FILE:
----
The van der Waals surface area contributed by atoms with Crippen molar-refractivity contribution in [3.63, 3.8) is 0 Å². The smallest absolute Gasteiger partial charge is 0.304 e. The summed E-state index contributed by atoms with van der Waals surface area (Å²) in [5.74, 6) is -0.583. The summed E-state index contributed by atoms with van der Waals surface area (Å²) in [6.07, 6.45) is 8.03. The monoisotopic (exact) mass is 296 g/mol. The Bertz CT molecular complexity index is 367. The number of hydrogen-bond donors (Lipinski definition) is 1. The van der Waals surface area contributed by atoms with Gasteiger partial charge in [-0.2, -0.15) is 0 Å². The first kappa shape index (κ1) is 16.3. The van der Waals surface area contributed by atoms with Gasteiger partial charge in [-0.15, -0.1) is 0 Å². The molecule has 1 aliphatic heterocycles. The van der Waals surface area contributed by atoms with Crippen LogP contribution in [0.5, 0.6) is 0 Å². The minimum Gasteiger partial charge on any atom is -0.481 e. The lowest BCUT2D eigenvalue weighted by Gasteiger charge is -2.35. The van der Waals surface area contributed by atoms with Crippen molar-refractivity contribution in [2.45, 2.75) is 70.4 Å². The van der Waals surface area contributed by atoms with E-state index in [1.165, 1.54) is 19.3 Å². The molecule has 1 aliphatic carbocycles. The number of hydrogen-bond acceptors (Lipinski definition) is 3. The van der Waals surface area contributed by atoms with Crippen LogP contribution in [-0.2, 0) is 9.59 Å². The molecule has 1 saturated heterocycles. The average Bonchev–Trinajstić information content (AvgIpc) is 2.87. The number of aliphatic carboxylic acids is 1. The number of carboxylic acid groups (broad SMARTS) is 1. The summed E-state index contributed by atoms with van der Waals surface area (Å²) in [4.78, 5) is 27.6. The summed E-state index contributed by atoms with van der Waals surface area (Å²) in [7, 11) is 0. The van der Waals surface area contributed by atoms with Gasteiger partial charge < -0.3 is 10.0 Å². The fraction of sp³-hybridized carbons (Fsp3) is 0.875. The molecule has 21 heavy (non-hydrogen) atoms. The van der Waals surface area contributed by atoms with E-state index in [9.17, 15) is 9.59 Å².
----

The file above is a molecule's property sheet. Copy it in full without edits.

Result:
The van der Waals surface area contributed by atoms with Crippen molar-refractivity contribution in [3.63, 3.8) is 0 Å². The smallest absolute Gasteiger partial charge is 0.304 e. The summed E-state index contributed by atoms with van der Waals surface area (Å²) in [5.74, 6) is -0.583. The summed E-state index contributed by atoms with van der Waals surface area (Å²) in [6.07, 6.45) is 8.03. The monoisotopic (exact) mass is 296 g/mol. The Bertz CT molecular complexity index is 367. The number of hydrogen-bond donors (Lipinski definition) is 1. The van der Waals surface area contributed by atoms with Gasteiger partial charge in [-0.2, -0.15) is 0 Å². The first kappa shape index (κ1) is 16.3. The van der Waals surface area contributed by atoms with Gasteiger partial charge in [-0.15, -0.1) is 0 Å². The molecule has 1 aliphatic heterocycles. The van der Waals surface area contributed by atoms with Crippen LogP contribution in [0.5, 0.6) is 0 Å². The minimum Gasteiger partial charge on any atom is -0.481 e. The lowest BCUT2D eigenvalue weighted by Gasteiger charge is -2.35. The van der Waals surface area contributed by atoms with Crippen molar-refractivity contribution in [2.45, 2.75) is 70.4 Å². The van der Waals surface area contributed by atoms with E-state index in [1.165, 1.54) is 19.3 Å². The molecule has 1 aliphatic carbocycles. The number of hydrogen-bond acceptors (Lipinski definition) is 3. The van der Waals surface area contributed by atoms with Crippen LogP contribution in [-0.2, 0) is 9.59 Å². The molecule has 1 saturated heterocycles. The average Bonchev–Trinajstić information content (AvgIpc) is 2.87. The number of aliphatic carboxylic acids is 1. The number of carboxylic acid groups (broad SMARTS) is 1. The summed E-state index contributed by atoms with van der Waals surface area (Å²) in [4.78, 5) is 27.6. The summed E-state index contributed by atoms with van der Waals surface area (Å²) in [7, 11) is 0. The van der Waals surface area contributed by atoms with Gasteiger partial charge < -0.3 is 10.0 Å². The fraction of sp³-hybridized carbons (Fsp3) is 0.875. The molecule has 21 heavy (non-hydrogen) atoms. The van der Waals surface area contributed by atoms with E-state index in [9.17, 15) is 9.59 Å².